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Confessions of a troll

By The Kernel

I have told a mother of two that I would like to drown her children. I have accused politicians of rape and sodomy. I have told a journalist that the world would be a better place if he suffocated himself with a copy of his newspaper. I have made people I’ve never met cry, and I have enjoyed it.

If you’re on Twitter and you follow a few people in the UK media and blogosphere, you’ll have heard of me, and probably seen some of my tweets. The thing is, I don’t think of myself as a troll, but a lot of other people do. I can see why my anger and maybe my language might upset people.

I’ve been asked to write a few words about why I troll. I’ve accepted the definition as someone who intentionally and persistently causes emotional distress. Let me try to explain what’s going on when you see an apparently tasteless joke or a barrage of swear words in my feed.

I spend a lot of time on Twitter, following people I find interesting. Many of them are journalists. Journalists like to moan about all the “abuse” they get, but frankly they deserve most of it. They aren’t entitled to special treatment just because they landed a job at a newspaper.

In my opinion my anonymity is a right and a fundamental feature of the internet. It’s essential that people should be allowed to obscure their identities online. I work in the public sector and would lose my job instantly if I expressed my opinions under my own name.

That isn’t because I believe anything particularly revolting, or because I am desperate to criticize my bosses or the Government. It’s because in some jobs you just don’t have the freedom to say whatever you want to whoever you want in public.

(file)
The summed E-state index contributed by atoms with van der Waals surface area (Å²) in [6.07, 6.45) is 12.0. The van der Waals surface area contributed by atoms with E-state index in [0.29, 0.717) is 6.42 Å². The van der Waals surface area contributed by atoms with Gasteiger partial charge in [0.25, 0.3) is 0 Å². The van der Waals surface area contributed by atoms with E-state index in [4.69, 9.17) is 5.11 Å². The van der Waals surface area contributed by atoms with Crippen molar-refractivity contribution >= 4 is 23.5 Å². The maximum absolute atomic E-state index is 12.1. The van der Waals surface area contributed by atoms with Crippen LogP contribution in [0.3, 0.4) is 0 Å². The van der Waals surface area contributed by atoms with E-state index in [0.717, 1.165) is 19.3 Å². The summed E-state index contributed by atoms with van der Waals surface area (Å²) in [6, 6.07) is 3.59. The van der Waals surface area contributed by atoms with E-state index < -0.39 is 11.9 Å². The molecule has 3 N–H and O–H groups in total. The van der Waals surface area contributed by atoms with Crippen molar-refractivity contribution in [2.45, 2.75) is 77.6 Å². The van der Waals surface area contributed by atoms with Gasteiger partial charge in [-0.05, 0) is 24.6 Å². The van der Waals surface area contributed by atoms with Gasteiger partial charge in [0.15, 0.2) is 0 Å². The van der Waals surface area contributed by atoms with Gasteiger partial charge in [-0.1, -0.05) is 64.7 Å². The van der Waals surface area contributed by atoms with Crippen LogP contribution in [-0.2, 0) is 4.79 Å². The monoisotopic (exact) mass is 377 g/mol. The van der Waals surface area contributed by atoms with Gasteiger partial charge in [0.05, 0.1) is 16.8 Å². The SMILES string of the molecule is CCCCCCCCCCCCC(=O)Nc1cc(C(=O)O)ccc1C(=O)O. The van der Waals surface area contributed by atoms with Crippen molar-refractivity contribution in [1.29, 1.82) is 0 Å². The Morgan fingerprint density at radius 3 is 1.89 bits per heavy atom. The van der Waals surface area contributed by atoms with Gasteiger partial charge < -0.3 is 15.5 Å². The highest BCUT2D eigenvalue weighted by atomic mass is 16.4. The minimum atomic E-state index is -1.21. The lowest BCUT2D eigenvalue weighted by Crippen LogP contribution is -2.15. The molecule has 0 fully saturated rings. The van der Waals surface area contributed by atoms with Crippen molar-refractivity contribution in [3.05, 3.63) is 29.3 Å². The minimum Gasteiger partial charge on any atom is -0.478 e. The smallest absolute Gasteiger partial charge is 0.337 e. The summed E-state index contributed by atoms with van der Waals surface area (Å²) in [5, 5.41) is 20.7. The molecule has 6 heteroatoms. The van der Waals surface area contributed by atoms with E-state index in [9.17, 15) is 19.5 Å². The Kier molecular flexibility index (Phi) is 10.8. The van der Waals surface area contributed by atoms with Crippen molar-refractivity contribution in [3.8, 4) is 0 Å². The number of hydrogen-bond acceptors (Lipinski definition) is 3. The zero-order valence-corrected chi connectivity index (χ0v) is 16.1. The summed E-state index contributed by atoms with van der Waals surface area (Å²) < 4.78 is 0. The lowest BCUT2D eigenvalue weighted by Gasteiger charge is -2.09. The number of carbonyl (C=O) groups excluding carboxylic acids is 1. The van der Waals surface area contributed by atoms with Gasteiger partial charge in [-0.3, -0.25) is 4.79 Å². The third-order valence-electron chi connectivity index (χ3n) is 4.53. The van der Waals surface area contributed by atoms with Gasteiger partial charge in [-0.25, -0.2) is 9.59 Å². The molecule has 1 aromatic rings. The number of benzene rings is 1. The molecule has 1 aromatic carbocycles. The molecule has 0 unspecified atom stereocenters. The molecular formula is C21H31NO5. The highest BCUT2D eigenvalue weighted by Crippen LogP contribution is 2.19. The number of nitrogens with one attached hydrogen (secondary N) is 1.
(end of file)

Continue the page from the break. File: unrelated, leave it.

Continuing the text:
So, you see, online anonymity gives a voice to the voiceless. Those of us who would not normally be able to give our views on the issue of the day are enabled by how easy it is to sign up for an anonymous account on social media. Anonymity is good for democracy and debate.

I know a lot of people abuse the responsibility that comes with being anonymous. You’d probably say I do, too. But the thing about trolls is we’re not psychopaths who don’t understand what we’re doing. We’re normal people expressing strong but sincere opinions, using the internet to guard ourselves.

Some might call that cowardly. But what else should doctors, lawyers and teachers do when they’re angry about a stupid opinion or a fresh indignity visited on the poor by a merciless government? Just stay quiet and hope our vote counts in four years’ time?

I think it’s brilliant that we have the chance to contribute fully and without holding ourselves back in discussions that were previously reserved for elites. And, you know, if we sometimes have to use strong language to make our points, because we don’t have a media profile, so what?

The bottom line is: people in the public eye should learn to be more thick-skinned. After all, celebrities know they have to suck up a lot of abuse. Journalists and politicians should realize that when they go out there and express a strong opinion, they will make some people very angry.

And some of those people will speak up. We’re not going away, so whiny public figures should get used to being disagreed with and stop acting like divas. The world has changed and the people now have a voice. It’s time for the establishment to get used to hearing it, at last.


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